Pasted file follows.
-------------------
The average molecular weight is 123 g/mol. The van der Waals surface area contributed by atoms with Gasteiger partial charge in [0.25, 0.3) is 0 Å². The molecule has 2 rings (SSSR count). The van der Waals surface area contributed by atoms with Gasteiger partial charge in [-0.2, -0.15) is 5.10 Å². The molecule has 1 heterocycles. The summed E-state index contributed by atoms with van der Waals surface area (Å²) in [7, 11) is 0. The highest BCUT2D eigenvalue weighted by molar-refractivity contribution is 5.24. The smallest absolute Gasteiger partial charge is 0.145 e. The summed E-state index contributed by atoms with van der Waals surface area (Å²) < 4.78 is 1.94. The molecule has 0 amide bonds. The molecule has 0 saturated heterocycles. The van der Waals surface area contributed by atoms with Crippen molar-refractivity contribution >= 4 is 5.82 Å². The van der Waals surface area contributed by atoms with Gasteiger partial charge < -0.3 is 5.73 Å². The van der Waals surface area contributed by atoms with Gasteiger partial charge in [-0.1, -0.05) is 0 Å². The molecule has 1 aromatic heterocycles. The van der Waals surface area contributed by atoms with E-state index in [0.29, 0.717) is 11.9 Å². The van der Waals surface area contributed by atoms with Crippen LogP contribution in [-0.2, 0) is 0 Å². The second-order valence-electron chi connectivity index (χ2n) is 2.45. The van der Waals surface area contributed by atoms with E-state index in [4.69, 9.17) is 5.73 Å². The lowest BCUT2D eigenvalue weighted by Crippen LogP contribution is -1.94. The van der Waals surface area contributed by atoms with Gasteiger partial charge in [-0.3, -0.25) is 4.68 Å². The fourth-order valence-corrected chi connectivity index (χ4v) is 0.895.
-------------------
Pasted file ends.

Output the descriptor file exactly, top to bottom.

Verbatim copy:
The average molecular weight is 123 g/mol. The van der Waals surface area contributed by atoms with Gasteiger partial charge in [0.25, 0.3) is 0 Å². The molecule has 2 rings (SSSR count). The van der Waals surface area contributed by atoms with Gasteiger partial charge in [-0.2, -0.15) is 5.10 Å². The molecule has 1 heterocycles. The summed E-state index contributed by atoms with van der Waals surface area (Å²) in [7, 11) is 0. The highest BCUT2D eigenvalue weighted by molar-refractivity contribution is 5.24. The smallest absolute Gasteiger partial charge is 0.145 e. The summed E-state index contributed by atoms with van der Waals surface area (Å²) < 4.78 is 1.94. The molecule has 0 amide bonds. The molecule has 0 saturated heterocycles. The van der Waals surface area contributed by atoms with Crippen molar-refractivity contribution >= 4 is 5.82 Å². The van der Waals surface area contributed by atoms with Gasteiger partial charge < -0.3 is 5.73 Å². The van der Waals surface area contributed by atoms with Gasteiger partial charge in [-0.1, -0.05) is 0 Å². The molecule has 1 aromatic heterocycles. The van der Waals surface area contributed by atoms with E-state index in [0.29, 0.717) is 11.9 Å². The van der Waals surface area contributed by atoms with Crippen LogP contribution in [-0.2, 0) is 0 Å². The second-order valence-electron chi connectivity index (χ2n) is 2.45. The van der Waals surface area contributed by atoms with E-state index in [4.69, 9.17) is 5.73 Å². The lowest BCUT2D eigenvalue weighted by Crippen LogP contribution is -1.94. The van der Waals surface area contributed by atoms with Gasteiger partial charge in [-0.3, -0.25) is 4.68 Å². The fourth-order valence-corrected chi connectivity index (χ4v) is 0.895.